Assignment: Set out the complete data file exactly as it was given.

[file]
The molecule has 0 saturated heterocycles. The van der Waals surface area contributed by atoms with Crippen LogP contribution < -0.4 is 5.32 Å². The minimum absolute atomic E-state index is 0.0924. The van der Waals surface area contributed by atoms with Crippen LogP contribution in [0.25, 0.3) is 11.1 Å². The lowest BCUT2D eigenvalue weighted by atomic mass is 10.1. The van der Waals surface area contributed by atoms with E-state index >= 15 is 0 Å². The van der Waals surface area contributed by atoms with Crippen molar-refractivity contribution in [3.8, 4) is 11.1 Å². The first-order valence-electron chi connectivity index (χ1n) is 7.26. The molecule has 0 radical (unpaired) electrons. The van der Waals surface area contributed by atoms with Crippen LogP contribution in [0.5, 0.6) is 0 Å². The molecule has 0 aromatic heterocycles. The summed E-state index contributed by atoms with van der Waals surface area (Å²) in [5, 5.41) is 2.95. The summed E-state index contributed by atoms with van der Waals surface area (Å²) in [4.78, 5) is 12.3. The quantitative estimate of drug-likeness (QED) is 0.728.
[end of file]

The molecule has 0 saturated heterocycles. The van der Waals surface area contributed by atoms with Crippen LogP contribution < -0.4 is 5.32 Å². The minimum absolute atomic E-state index is 0.0924. The van der Waals surface area contributed by atoms with Crippen LogP contribution in [0.25, 0.3) is 11.1 Å². The lowest BCUT2D eigenvalue weighted by atomic mass is 10.1. The van der Waals surface area contributed by atoms with E-state index >= 15 is 0 Å². The van der Waals surface area contributed by atoms with Crippen molar-refractivity contribution in [3.8, 4) is 11.1 Å². The first-order valence-electron chi connectivity index (χ1n) is 7.26. The molecule has 0 radical (unpaired) electrons. The van der Waals surface area contributed by atoms with Crippen LogP contribution in [0.5, 0.6) is 0 Å². The molecule has 0 aromatic heterocycles. The summed E-state index contributed by atoms with van der Waals surface area (Å²) in [5, 5.41) is 2.95. The summed E-state index contributed by atoms with van der Waals surface area (Å²) in [4.78, 5) is 12.3. The quantitative estimate of drug-likeness (QED) is 0.728.